The LM-2H and GM-6.5 jibs are made standard with “dual set of tabs” for added wind range and versatility. Using the long tabs will add fullness and allow for a tighter headstay in choppy conditions. Generally we use the long tabs in winds below 12-15 knots. As a general rule, if you are not pulling on the backstay to depower, it is probably faster to use the long tabs.

Special note on the top batten pocket for your North Sails Etchells jib:

Your jib comes standard with both a full length and short top batten. Using the full length top batten can increase the effective wind range of your jib.

We suggest always using the short top batten in your jib in winds up to 8 Kts. When winds pick up above 8 Kts, remove the short batten and install the full length top batten. Also use the full length top batten when sail gets older. Any questions, please give us a call.



Getting the mast raked as far forward as possible is critical to downwind speed. Take out all the blocks in front of the mast (completely lower the step block) after you get the spinnaker up. Ease the backstay off until the mast just rest on the front of the partners. The tip of the mast has moved through several feet, and the entire mast is now angling forward in the boat. To keep the mast from jumping around, it is common to have a separate piece of line attached to your jib tack shackle with a clip at the other end. Lower the jib to the deck, and attach the clip to the jib halyard shackle on the jib head. Pull the jib halyard tight.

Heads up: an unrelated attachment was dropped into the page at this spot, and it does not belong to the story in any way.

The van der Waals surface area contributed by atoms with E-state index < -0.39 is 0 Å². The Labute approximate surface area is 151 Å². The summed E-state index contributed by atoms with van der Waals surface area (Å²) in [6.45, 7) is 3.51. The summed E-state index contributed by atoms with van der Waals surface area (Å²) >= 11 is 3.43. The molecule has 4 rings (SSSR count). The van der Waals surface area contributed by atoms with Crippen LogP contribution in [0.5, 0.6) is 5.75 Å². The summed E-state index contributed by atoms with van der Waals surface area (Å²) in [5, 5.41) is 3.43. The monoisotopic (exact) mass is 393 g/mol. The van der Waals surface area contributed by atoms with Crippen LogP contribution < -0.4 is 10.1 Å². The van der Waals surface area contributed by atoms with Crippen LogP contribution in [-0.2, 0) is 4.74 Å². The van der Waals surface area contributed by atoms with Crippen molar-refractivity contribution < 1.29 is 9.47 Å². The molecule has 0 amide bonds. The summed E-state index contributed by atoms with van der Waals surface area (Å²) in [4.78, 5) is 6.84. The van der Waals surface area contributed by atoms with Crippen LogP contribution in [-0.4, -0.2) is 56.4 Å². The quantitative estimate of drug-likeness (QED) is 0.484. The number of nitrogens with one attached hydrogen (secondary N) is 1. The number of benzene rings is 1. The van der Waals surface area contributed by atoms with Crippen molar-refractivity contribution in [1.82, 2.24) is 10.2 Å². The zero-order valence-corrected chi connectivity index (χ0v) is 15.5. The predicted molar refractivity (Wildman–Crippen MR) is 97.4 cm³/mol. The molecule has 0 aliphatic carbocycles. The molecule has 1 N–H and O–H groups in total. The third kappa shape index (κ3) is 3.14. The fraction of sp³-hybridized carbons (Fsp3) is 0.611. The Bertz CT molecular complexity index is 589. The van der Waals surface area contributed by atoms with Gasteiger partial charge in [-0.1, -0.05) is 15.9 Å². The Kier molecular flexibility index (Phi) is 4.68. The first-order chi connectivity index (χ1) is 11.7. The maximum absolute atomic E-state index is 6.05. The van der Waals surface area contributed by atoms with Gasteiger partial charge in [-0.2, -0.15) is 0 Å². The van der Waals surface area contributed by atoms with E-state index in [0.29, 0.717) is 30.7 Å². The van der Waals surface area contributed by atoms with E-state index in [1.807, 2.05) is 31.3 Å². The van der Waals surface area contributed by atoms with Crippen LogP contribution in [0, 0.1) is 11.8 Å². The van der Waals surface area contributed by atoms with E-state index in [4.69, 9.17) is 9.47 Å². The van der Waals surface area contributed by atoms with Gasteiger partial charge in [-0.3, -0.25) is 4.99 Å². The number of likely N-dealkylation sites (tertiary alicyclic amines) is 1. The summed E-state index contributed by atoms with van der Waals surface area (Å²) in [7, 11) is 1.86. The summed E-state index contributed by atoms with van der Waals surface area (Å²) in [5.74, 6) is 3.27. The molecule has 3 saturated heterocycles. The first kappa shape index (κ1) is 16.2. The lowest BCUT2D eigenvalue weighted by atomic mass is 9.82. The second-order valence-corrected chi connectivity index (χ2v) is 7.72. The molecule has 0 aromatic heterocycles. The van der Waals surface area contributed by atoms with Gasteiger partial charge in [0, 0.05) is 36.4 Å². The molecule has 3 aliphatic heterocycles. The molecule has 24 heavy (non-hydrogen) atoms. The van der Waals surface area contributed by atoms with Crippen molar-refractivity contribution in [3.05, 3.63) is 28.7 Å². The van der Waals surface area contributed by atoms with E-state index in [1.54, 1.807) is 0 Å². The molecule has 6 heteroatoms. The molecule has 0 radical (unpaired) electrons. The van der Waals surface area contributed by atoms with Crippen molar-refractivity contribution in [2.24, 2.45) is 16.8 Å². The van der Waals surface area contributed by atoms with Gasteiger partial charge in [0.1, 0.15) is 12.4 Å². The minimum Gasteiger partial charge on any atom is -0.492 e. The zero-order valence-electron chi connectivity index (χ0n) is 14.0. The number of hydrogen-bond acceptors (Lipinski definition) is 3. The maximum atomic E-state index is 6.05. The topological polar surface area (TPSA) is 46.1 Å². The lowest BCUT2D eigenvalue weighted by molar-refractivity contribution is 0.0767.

Keep the inboard end of the pole approximately 30” above the gooseneck band. Under 8 knots of wind, the pole angle should be about 2 – 4” lower at the outboard end. In 8 – 13 knots of breeze the pole should be about parallel to the water. In over 13 knots, the pole should be raised as much as 6 additional inches at the outboard end.


Always store your sails away from the sun and make sure they are clean and completely dry.

Be sure that you always “roll “ your upwind sails. This will help then last longer and remain wrinkle free.

Rev Q04

Class Experts

Charlie Cumbley

Gosport, United Kingdom
Manufacturing – Gosport, UK

Ched Proctor

Steelpointe Harbor, Connecticut

Tim Healy

Portsmouth, Rhode Island

Will Welles

Portsmouth, Rhode Island
Newport Shipyard

Alex Curtiss

Long Beach, California
San Diego, California

Andrew Wills

Auckland, New Zealand – Sail Loft
Auckland, New Zealand – Sales Office

Eric Doyle

San Diego, California

  • #GoBeyond